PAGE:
Wednesday, May 7, 2014

What the internet gave me; And a few tips on how to make the internet work for good.

Money in my pocket.
My husband.

Just a few things the internet has given me over the past ten years.  

I'm of a generation that hardly remembers what it's like to write a paper without the internet.  I do vaguely remember making copies of Very Heavy Books in the public library for my report on tortoises.  And I do know how to work my way through archives of bound government documents, but only because I was a history major (and I think that's fun).  But I truly cannot fathom a life without the internet.  Sometimes I get a little down about that and daydream about the good ol' days when children spent all day in the backyard as I chatted with our next door neighbor while both of us hung our laundry on the line.  I decry my love of the internet and admonish myself because I just can't seem to go a day without it. 

But let's be honest here: We live in a society that assumes internet access.  It's also quite different from that of my grandparents.  

Instead of sitting around sipping coffee and playing card games with the neighborhood ladies, my days as a stay-at-home mom are fairly isolated.  I can go to play groups, but guess where I find about about those?  Facebook.  And they are often far away (which means I would need to google some directions).  

I didn't learn how to sew or cook or keep house from my mother as my grandmother did from hers.  So I watch YouTube tutorials and follow blogs with housekeeping tips, google "how to remove a ____ stain" (you would not believe how many options there are for that blank until you have a toddler!) and search for local sewing classes.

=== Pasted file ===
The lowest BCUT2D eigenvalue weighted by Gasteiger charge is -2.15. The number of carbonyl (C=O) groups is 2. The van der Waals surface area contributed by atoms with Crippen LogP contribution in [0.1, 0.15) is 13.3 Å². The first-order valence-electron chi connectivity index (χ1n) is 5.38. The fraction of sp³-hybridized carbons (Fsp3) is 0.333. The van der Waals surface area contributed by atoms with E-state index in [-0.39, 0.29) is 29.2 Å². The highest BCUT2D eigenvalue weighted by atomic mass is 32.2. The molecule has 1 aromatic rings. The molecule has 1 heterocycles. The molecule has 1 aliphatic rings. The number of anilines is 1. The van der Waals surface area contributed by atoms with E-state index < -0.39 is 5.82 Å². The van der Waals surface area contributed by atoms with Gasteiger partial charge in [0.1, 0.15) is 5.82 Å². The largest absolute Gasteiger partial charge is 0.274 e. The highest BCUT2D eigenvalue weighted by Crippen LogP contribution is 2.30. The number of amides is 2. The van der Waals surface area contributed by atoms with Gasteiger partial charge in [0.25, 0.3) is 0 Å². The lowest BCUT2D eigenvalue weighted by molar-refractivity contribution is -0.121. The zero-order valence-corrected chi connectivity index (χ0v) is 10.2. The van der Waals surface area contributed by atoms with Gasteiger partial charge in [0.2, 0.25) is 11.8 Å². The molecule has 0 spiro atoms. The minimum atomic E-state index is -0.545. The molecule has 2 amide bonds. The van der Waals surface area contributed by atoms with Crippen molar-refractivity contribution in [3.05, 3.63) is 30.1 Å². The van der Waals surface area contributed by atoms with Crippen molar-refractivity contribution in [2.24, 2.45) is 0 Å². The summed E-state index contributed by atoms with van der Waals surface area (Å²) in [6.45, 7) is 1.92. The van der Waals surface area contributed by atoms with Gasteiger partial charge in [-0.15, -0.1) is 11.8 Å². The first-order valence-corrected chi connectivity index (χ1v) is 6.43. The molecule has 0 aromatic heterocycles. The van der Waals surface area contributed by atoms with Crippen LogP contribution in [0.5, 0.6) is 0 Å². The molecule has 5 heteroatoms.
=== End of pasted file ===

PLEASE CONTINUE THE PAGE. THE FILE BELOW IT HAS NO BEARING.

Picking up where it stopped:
In a modern society where babies aren't nearly as abundant, I entered motherhood without a clue and still frequently can be found asking, "Is it normal that my toddler _______?" in a myriad of Facebook groups.  

I don't have time to leisurely read the newspaper with a toddler afoot (and no neighborhood kids to keep her entertained). I keep up on current events by reading news stories online and discussing them through social media in the small pieces of time I have throughout the day.

The internet kept me sane after my miscarriages.  I googled and before my eyes appeared other women with their stories and their advice.  There were other women who had experienced miscarriages! And many of them had some of the same thoughts and feelings I had!  So I wasn't crazy after all!  I researched and ordered the most helpful books to read.  I found a Catholic counselor online.  And a local pregnancy loss support group.  And Facebook groups about loss and infertility.

My life has been immeasurably enriched by the internet.  Of course, meeting my husband online was the greatest of these internet blessings.  Four of my deepest friendships (including three local friends that I see regularly) were women I first met through social media.  I also have made innumerable friends through the blogging world and social media, women who I may or may not ever meet, but who have been a lifeline for me particularly through my miscarriages.  My husband even found his current job (after an unfruitful yearlong job search) through one of my blog readers!

Instead of longing for a life without internet, I'm learning to accept it for what it is and it's role in our current society.  The internet is not inherently bad.  Living an "unplugged" life is not inherently good.  The internet is a tool, and you can choose how you use it.  Here are a few tips for maximizing the potential for good while limiting the bad: